What's the Point of Turning in Homework?
That's what I hear from boys, who in many cases do their homework but never bother turning it in. Sometimes they forget; other times they just think it's cooler to not turn it in.
Now there's a new book about straightening out the disorganized lives of boys, That Crumpled Paper Was Due Last Week. Great title.
Here's the book description on Amazon:
Missed assignments. Lack of focus and enthusiasm. Falling grades. For too many boys and their frustrated parents, these are the facts of life. But they don't have to be.
Top academic counselor Ana Homayoun has helped turn even the most disorganized, scattered, and unfocused boys into successful young people who consistently meet their personal and academic challenges. She does this by getting back to basics- -starting with a simple fact: Most boys needs to be taught how to get organized, how to study, and-- most important--how to visualize, embrace and meet their own goals.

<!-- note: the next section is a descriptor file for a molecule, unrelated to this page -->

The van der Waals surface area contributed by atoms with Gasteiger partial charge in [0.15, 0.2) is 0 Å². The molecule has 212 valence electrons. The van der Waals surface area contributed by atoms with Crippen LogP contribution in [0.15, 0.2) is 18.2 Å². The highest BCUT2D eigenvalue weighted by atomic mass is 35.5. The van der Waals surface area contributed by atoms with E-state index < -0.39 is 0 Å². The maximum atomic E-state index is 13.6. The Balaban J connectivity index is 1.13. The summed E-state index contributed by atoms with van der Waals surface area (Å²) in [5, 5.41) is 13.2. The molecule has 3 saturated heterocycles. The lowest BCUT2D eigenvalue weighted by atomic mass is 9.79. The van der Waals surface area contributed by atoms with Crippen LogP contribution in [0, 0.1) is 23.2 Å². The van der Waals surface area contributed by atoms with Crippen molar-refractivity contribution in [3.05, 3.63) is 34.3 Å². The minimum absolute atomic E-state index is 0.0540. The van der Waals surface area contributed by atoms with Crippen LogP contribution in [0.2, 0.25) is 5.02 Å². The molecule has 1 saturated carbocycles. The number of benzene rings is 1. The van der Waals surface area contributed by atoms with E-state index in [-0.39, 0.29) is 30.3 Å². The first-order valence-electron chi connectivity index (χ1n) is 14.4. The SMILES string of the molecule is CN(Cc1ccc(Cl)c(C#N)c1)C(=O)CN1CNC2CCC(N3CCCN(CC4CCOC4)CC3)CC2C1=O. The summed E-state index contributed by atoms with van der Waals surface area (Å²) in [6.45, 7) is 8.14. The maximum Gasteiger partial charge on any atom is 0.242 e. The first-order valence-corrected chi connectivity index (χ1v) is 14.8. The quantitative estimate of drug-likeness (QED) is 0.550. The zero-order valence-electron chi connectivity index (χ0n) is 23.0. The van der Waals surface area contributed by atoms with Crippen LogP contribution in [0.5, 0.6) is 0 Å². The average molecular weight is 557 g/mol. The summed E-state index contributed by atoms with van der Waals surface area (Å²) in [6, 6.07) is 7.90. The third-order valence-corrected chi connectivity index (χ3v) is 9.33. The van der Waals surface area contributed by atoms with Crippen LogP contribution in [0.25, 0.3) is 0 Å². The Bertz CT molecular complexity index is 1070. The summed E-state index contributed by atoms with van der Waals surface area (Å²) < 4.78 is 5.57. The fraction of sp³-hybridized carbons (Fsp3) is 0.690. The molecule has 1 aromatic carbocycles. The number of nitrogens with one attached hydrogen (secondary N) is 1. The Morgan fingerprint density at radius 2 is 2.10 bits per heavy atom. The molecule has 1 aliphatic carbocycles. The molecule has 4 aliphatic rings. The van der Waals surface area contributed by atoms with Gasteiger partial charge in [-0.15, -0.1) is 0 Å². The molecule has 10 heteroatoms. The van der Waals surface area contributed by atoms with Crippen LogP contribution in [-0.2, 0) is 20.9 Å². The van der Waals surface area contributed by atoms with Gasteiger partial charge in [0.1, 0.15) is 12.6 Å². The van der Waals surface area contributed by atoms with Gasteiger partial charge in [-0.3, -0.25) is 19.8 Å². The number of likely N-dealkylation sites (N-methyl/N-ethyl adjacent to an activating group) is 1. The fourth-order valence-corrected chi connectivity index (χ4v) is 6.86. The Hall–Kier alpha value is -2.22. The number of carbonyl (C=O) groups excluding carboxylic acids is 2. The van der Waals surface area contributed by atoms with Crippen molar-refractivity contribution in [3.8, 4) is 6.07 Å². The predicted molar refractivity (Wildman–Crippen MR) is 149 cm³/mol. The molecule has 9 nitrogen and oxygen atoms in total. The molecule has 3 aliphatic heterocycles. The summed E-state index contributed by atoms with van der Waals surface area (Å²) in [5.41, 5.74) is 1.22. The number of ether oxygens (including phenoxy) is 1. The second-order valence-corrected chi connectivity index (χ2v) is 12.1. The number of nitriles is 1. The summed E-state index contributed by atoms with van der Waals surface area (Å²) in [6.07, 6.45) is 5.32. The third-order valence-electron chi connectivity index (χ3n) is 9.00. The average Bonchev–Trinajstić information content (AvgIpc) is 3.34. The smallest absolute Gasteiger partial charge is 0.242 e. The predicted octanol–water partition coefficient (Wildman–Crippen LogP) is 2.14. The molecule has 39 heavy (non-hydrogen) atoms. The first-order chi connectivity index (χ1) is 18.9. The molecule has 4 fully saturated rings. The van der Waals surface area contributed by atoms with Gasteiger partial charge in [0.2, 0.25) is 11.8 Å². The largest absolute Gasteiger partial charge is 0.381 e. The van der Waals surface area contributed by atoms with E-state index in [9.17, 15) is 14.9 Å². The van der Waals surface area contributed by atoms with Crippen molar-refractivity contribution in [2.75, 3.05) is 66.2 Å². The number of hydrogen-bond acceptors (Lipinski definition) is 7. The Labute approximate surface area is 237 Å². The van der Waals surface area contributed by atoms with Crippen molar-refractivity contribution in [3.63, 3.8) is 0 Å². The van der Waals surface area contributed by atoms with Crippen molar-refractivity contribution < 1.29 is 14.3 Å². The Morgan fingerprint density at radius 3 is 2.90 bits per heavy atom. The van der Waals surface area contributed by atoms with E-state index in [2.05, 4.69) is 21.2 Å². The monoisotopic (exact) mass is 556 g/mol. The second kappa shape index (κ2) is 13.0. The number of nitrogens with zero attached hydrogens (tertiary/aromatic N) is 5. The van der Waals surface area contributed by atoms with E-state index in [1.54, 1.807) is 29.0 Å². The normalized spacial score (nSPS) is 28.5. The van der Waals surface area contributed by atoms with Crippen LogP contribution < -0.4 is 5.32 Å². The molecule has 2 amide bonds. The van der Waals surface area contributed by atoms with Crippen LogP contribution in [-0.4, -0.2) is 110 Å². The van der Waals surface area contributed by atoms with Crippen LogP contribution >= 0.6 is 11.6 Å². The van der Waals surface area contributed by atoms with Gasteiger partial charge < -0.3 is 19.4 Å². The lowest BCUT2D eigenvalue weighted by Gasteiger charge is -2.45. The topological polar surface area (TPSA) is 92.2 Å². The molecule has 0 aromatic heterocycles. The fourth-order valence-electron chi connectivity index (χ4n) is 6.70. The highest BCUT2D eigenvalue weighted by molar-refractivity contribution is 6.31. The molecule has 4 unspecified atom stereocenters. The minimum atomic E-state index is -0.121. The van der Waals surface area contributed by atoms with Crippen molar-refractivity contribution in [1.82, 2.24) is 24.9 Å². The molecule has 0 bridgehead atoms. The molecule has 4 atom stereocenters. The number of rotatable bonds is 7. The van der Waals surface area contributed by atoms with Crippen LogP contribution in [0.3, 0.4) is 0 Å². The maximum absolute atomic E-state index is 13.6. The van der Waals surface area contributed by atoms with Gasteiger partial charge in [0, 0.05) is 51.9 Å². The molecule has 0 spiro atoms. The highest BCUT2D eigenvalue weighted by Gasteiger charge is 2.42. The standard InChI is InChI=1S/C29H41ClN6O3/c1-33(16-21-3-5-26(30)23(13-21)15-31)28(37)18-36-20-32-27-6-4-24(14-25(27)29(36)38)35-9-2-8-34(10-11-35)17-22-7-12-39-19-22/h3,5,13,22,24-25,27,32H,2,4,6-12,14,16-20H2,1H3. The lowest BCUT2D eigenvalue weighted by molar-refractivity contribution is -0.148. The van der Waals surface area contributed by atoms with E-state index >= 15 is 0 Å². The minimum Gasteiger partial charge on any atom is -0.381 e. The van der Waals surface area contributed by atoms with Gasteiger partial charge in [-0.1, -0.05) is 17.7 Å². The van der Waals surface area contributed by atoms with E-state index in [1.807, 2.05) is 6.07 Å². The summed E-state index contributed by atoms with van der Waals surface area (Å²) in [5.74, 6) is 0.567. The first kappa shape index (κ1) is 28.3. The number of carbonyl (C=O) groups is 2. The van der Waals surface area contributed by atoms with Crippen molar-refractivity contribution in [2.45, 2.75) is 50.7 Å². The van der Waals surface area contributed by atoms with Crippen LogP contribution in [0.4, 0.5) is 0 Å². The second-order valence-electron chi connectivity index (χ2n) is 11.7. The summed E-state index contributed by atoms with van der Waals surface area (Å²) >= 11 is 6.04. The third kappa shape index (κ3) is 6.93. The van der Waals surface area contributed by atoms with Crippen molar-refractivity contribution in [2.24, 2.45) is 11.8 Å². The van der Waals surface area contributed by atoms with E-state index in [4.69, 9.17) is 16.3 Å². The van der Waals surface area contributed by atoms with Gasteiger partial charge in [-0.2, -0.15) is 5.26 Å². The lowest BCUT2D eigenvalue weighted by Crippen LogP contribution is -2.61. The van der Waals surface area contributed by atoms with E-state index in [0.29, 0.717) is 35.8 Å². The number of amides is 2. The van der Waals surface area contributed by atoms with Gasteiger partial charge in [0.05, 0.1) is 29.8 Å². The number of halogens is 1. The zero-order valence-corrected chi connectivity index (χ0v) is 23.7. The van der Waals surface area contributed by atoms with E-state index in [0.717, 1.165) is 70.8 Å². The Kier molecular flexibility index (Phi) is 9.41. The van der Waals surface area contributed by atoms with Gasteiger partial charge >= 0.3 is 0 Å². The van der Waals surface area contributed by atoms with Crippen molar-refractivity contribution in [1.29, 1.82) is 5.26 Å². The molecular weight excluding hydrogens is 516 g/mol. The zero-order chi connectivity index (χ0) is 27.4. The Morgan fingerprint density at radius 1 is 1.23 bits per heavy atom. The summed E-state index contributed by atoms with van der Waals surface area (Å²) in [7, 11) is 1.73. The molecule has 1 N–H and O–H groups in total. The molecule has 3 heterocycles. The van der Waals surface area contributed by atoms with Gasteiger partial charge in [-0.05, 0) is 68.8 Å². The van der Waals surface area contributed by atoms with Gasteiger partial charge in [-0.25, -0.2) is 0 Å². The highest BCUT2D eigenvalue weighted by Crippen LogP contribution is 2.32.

With an accessible and no-nonsense approach, Homayoun shows how to:
•Identify their son's disorganizational style •Help him set academic and personal goals he cares about •Design and establish the right "tools of the trade" •Complete assignments without pulling all-nighters •Help him tune out social pressure and fend off anxiety Much more than a study guide, this insightful, user-friendly book provides a roadmap for the success too many boys have trouble finding--in school and in life.
Nobody disputes that boys are disorganized. And nobody disputes that boys get lower grades as a result of their refusenik attitudes about homework. So that's the solution to the boy troubles -- just get them more organized?
Well, it would improve their grades, but in my book, Why Boys Fail, I argue that the homework issue can't explain the boy troubles.